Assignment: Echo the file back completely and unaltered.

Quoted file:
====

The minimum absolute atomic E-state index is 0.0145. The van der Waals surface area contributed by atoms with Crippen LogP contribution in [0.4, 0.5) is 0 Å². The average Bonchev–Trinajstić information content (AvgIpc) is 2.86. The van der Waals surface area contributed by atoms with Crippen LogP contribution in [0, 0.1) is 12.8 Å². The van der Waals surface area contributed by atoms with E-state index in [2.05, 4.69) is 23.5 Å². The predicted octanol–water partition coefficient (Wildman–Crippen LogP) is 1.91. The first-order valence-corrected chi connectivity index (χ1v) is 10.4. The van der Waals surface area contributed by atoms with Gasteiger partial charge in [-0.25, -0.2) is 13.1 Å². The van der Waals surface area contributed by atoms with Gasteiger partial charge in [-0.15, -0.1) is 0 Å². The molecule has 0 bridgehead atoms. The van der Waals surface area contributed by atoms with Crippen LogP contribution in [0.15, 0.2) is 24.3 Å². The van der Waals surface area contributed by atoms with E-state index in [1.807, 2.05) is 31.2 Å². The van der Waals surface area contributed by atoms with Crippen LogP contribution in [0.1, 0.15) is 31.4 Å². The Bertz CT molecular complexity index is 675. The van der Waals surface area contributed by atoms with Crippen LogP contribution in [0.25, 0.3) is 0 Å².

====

The minimum absolute atomic E-state index is 0.0145. The van der Waals surface area contributed by atoms with Crippen LogP contribution in [0.4, 0.5) is 0 Å². The average Bonchev–Trinajstić information content (AvgIpc) is 2.86. The van der Waals surface area contributed by atoms with Crippen LogP contribution in [0, 0.1) is 12.8 Å². The van der Waals surface area contributed by atoms with E-state index in [2.05, 4.69) is 23.5 Å². The predicted octanol–water partition coefficient (Wildman–Crippen LogP) is 1.91. The first-order valence-corrected chi connectivity index (χ1v) is 10.4. The van der Waals surface area contributed by atoms with Gasteiger partial charge in [-0.25, -0.2) is 13.1 Å². The van der Waals surface area contributed by atoms with Gasteiger partial charge in [-0.15, -0.1) is 0 Å². The molecule has 0 bridgehead atoms. The van der Waals surface area contributed by atoms with Crippen LogP contribution in [0.15, 0.2) is 24.3 Å². The van der Waals surface area contributed by atoms with E-state index in [1.807, 2.05) is 31.2 Å². The van der Waals surface area contributed by atoms with Crippen LogP contribution in [0.1, 0.15) is 31.4 Å². The Bertz CT molecular complexity index is 675. The van der Waals surface area contributed by atoms with Crippen LogP contribution in [0.25, 0.3) is 0 Å².